When reading the last issue, I was getting caught up on the lore that the previous titles were building upon, and appreciated some of the choices that the author and artist had made to continue the series with the same themes while attempting to make the Buffy world their own. Even with the little concerns that I have regarding art style and some of the dialogue choices, I still believe Buffy the Vampire Slayer Season 10 #29 to be a solid title that can stand alongside the strength of the series, if not standing alone on its own merit. Christos Gage is writing the story of young adults becoming adults, and making decisions to deal with their past, whatever the consequence. Rebekah Isaacs is consistent with her art style, putting detail into the characters whether they are the focus of the frame or in the background fiddling with equipment, preparing for the upcoming battle. A battle that will be concluded in the next issue!

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7.5
Harrow County #21

Mar 8, 2017

Harrow County #21 is seemingly horror but ultimately fairy tale, likened to a show like Grimm. Emmy serves as the liaison between humans and haints, serving both communities while unwilling to stand idly by as atrocities are committed by one against the other. It sets the perfect mood for tension and fear while at the same time offering up a solid story of a protector of a disenfranchised community labeled as "the other." The art and story blend perfectly, and Crook and Bunn do a lot of work to keep you glued to the page with the suspense of every panel. An interesting read from cover to cover, and the twists in plot and in expectations keep audiences attention throughout. While there may be some who have issue with the usage of watercolors and the inconsistency it produces on some of the artwork, the strength of the story carries us through.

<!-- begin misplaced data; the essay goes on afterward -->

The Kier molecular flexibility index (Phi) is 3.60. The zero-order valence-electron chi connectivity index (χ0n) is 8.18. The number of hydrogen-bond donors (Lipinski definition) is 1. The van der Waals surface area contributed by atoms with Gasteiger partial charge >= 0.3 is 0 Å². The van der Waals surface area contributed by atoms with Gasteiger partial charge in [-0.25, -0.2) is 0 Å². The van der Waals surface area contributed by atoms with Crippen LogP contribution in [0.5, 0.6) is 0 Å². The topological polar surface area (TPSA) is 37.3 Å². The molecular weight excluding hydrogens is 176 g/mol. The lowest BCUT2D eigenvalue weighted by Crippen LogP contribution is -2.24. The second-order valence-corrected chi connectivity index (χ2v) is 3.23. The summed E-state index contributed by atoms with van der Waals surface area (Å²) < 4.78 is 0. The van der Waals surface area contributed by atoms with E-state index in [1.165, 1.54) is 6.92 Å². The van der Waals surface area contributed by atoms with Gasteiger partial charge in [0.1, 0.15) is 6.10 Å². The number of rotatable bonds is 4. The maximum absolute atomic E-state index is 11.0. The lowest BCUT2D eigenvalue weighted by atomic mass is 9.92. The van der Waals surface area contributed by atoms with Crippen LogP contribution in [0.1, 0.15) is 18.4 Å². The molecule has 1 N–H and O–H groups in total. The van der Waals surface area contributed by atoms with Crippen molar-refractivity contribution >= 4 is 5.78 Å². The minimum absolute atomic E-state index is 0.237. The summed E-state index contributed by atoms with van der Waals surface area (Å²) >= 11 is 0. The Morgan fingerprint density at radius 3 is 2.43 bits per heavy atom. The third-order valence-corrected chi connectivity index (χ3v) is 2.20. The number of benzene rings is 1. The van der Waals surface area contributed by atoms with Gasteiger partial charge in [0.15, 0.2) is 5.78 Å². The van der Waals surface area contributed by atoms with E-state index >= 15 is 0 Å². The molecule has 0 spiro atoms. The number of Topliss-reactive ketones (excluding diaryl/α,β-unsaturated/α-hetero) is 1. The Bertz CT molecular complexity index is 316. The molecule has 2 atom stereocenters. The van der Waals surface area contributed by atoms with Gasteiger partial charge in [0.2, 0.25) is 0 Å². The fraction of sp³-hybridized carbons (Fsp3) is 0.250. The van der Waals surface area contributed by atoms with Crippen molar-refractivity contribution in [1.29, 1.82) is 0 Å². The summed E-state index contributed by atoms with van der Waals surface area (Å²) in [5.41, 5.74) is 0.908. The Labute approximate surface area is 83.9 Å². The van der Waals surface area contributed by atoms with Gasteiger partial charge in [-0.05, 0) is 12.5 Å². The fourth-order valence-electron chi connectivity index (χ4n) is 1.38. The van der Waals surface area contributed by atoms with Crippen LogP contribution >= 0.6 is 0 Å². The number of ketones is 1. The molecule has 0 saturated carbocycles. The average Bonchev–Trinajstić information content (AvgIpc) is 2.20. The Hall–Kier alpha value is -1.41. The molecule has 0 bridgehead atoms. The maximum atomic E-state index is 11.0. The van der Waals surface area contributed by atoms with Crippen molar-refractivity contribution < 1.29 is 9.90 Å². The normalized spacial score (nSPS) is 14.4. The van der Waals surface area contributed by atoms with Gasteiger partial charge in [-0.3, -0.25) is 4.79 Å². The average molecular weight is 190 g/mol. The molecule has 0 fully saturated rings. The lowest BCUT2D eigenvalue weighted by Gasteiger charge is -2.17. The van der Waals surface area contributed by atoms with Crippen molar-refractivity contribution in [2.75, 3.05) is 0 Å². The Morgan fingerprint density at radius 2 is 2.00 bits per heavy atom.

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8.0
House of Penance #3

Jun 8, 2016

Being one that is not a fan of horror or suspense, I found myself strangely drawn to House of Penance #3, and the art form only enhanced the strangeness and appeal of it. The same way shows like Dexter or Breaking Bad might have appealed to people because it was about characters embracing a darker side of nature, House of Penance takes a cue from a genre that is starting to captivate audiences, and is running with it. This is ultimately the tale of the villain, and their path to dealing with their sins.

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8.0
Poppy! And the Last Lagoon #1

Jun 8, 2016

Poppy! and the Lost Lagoon is an interesting read. The story does seem to drag a bit as there were many pages that seemed to focus more on the scene rather than the dialogue. However, these moments give you a breather and allow you to reflect on the characterization. Kindt's ability to give a character more emotional depth than any usual kid's title makes it a fun read as well as a deeper read than most. That combined with the Hurtt's simple art style makes it a good standalone title for all ages, and has something to offer for any audience. For the younger reader, they get a fun interplay between generations as seen in Poppy's and Colt's bantering, while at the same time the older reader can appreciate that within this interplay, there is a sort of warmth and depth of genuine care they have for one another.